Euro Beat with Spencer

The past weekend I competed in a stage race to the North-East of Dijon called the Tour du Mirabellois. This race really accentuated a big difference between racing in Canada and here. The tactics and racing style in France are something completely different than that of Alberta. Usually one would think of racing here as a higher pace with constant aggression, but apart from that I have found that so much can happen during the race, with so many people who can win, and that it adds a whole new tactical dimension.

Spencer in the break during the Bois de Verne crit

So, the first of three stages at the Tour du Mirabellois starts and before we are even out of town, the road turns unexpectedly up a short steep climb. This came as a shock and by the top a group of about 15 was off the front. Most of the key players had missed this move, but that made the chase easier. As we chased, the aggression diminished, but only slightly. The catch came just after the half-way point and this spurred more aggression although as the race progressed, the temperature as well as the two stages looming on Sunday induced more passivity. In approach to the finish, the focus was on the steep 600 m climb leading to the line. Within 5 km of the finish, the pace mellowed for a moment and approximately 10 riders were ahead. The dominant team which had the most riders, SCO Dijon, would not help in the chase, having two riders off the front. This meant I couldn’t bridge alone without being covered, a format that would frustrate me the following day. So, keeping my composure, I held back until the climb. The climb pretty much shattered the peloton and I found myself working through riders to get closer to the break. At the finish, Creusot took 11th, 13th, 14th and me in 16th. This put me 27 seconds behind the winner from VC La Pomme Marseille, Remi Pompanon.
Sunday morning’s Individual Time Trial was rather short at 11.5 km, but it had some hilly and technical sections to make it quite exciting. After a decent warm-up, I was ready for a good effort. On the course I was surprised to find myself with relatively fresh legs, but also found it very difficult to bring my heart rate up. I settled into a rhythm and pushed increasingly harder. As I neared the finish, however, I was unaware of the distance left (I recently switched my SRM from my TT bike to the road bike) and conserved too much. I made a quick turn and descended down to the line to take the second best time for the moment. I waited at the finish to see my final result which was 5th at 21 seconds. The winner again was Remi Pompanon of VC La Pomme. I was now in 5th place overall at 48 seconds.

The final stage in the afternoon was one that was rather exhausting tactically. From the start a break of 6 went away including my teammate Lionel Joblot, who had crashed in the ITT while holding the fastest split time. I therefore did not chase. SCO Dijon was also watching me as I lay in a position to overtake two of their riders and move onto the podium or be overtaken by another of their riders. The racer in 6th position overall, Jonathan Cessot, held the same time as me and obviously wanted to overtake my position. Just a side note; Cessot is a Junior, but was 6th at this year’s Junior Cyclo-Cross World Championships. It was easy to pick him out as he was wearing the white jersey for best Junior. Throughout the race I would follow him or a few other SCO riders around the peloton, and he watched me like a hawk in return. As this developed, I found it impossible to get off the front, being covered by SCO who would counter-attack each of my efforts. The race continued like this, with none of the top 5 able to move until a 1-2 punch by SCO put Geoffrey Febvray, who was in 3rd overall, up the road. A procession of small groups began to make moves and many of them were successful because they contained riders who were not necessarily dangerous in addition to the lack of a cohesive chase in the peloton. In one of these small groups was my teammate Romain Taricco who was 10th on the GC entering the stage. He was an immediate threat to the green jersey as he had taken sprint points in the first day, so this inspired the team of the green jersey to chase, although this too lacked cohesion. So, the peloton sat back as these groups went off the front and put time on the top GC contenders. The front groups soon joined to form a large group of around 20 and that made it much easier for them to stay away. Towards the end of the race, when it was very obvious we would our GC spots to the break, a handful of us began to put in a hard chase. Essentially, the chase was SCO Dijon and I, and we ramped up the pace within the last 10 km of the race. The finish was on a small descent right after a big bend in the road. It felt rather sketchy towards in the approach to the line, but the sprint itself was fine. My teammates Romain and Lionel finished respectfully 2nd and 4th in the stage when the break group blew apart. I finished safely in the middle of the peloton. The overall situation did change quite drastically, with Geoffrey Febvray winning, Romain 2nd and Lionel 3rd. I was the next Creusotin at 13th.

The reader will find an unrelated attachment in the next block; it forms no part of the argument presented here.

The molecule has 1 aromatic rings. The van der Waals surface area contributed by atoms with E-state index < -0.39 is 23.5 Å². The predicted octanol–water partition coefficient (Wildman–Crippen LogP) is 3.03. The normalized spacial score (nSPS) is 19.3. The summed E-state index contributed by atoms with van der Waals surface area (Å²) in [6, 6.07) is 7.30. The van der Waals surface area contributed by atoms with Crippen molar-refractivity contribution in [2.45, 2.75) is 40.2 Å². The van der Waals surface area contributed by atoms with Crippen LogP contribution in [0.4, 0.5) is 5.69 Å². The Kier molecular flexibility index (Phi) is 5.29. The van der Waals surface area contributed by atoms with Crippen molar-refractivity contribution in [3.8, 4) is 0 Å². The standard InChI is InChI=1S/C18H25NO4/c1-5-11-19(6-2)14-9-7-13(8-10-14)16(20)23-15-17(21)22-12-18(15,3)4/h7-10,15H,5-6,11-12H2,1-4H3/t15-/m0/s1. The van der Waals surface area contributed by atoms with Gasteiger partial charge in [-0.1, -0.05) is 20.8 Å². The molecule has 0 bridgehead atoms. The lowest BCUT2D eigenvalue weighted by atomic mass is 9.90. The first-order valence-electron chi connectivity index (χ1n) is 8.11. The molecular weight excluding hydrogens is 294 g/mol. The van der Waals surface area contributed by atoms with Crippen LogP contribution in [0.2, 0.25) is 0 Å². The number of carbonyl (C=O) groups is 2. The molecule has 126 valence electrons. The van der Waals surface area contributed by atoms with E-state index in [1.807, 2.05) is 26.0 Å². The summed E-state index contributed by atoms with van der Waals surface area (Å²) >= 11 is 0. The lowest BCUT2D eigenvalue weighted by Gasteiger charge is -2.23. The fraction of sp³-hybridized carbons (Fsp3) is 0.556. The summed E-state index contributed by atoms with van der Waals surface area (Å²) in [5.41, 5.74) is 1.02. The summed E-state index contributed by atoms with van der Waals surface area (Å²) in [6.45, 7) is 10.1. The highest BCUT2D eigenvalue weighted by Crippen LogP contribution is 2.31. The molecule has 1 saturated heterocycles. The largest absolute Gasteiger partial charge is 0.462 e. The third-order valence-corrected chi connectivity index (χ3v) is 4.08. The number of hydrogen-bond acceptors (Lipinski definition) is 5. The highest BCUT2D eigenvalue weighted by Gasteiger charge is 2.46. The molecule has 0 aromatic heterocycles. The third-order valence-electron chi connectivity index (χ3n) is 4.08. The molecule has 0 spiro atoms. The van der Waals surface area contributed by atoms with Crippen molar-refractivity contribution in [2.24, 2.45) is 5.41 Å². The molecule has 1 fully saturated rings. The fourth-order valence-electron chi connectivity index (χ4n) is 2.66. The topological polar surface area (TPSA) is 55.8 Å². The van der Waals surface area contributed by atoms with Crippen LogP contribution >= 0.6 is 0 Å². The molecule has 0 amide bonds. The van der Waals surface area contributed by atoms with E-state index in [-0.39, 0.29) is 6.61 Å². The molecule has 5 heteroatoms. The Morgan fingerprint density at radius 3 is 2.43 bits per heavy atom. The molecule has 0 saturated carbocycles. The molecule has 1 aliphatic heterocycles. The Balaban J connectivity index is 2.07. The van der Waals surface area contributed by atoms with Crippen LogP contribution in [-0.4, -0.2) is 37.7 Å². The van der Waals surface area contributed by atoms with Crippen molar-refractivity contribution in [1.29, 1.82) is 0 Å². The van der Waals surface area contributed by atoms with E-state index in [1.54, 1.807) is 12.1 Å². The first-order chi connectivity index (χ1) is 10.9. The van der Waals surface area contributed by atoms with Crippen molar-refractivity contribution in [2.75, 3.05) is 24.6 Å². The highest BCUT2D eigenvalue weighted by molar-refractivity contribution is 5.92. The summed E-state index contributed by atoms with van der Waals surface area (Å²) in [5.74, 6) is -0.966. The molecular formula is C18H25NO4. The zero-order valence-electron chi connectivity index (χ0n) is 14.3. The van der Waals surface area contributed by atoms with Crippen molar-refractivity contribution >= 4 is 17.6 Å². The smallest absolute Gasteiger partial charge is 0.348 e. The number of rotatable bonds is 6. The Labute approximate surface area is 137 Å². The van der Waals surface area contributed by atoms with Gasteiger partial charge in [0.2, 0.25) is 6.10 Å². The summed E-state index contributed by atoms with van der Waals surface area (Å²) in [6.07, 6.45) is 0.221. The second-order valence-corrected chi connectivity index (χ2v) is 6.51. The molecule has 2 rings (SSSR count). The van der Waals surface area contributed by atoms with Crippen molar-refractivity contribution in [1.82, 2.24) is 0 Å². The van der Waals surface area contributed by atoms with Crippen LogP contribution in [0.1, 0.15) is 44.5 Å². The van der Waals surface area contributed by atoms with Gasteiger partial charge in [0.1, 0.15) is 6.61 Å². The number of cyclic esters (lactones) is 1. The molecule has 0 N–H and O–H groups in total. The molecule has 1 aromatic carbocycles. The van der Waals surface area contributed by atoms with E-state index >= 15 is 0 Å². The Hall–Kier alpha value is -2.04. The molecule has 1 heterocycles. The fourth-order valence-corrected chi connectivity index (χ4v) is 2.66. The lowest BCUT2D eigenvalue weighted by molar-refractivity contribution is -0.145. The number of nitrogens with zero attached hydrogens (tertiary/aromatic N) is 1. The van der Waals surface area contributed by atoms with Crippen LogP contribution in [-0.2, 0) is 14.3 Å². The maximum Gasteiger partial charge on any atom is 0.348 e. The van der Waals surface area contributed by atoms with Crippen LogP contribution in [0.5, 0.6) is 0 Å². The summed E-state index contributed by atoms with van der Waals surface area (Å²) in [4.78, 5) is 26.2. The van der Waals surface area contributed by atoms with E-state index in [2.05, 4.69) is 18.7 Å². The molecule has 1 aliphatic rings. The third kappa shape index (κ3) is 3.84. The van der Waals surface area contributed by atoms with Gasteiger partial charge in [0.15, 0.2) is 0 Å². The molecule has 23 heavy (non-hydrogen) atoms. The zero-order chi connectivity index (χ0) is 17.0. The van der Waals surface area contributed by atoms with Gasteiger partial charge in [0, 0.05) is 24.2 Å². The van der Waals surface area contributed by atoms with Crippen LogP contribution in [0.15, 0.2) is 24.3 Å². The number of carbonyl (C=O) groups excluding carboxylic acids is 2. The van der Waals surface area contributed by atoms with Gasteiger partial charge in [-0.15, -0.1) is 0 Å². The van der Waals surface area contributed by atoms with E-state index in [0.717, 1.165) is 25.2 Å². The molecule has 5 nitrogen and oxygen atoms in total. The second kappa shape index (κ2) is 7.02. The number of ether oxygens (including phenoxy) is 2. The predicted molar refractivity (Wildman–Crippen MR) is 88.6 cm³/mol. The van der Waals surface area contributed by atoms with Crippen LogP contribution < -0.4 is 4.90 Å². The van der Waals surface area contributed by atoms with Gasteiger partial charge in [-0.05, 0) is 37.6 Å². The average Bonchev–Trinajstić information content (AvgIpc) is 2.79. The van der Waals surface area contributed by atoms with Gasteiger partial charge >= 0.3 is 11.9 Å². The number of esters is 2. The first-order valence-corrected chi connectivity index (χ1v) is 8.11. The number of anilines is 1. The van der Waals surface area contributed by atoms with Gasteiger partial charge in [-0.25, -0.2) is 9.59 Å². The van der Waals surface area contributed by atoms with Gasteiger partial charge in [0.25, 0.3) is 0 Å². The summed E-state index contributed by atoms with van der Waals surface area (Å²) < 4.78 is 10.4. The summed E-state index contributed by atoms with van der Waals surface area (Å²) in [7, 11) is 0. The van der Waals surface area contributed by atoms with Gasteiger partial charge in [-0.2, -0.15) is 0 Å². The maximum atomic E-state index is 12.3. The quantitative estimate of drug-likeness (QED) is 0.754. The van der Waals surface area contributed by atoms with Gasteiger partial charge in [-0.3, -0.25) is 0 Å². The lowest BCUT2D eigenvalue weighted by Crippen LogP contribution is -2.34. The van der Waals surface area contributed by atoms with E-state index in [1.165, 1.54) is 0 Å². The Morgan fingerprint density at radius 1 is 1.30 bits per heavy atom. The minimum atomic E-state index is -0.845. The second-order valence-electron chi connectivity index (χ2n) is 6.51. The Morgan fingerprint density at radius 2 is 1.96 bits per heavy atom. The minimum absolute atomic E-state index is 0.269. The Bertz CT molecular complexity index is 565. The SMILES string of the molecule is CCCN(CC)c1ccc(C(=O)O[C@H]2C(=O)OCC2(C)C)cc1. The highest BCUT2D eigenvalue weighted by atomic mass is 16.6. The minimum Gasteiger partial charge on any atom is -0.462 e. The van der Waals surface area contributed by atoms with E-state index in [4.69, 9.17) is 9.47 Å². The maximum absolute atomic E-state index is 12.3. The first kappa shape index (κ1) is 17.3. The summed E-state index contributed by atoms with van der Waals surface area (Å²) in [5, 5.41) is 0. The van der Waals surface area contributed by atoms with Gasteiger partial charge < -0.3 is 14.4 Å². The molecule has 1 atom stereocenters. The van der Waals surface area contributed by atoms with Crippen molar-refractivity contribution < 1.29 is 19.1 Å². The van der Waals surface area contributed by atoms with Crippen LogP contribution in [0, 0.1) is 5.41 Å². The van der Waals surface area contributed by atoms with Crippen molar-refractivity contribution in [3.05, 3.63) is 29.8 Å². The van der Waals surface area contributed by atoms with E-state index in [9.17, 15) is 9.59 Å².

I once again tried a different approach to this weekly log. I chose to focus more on the tactics of the racing, but as it relates to my situation.

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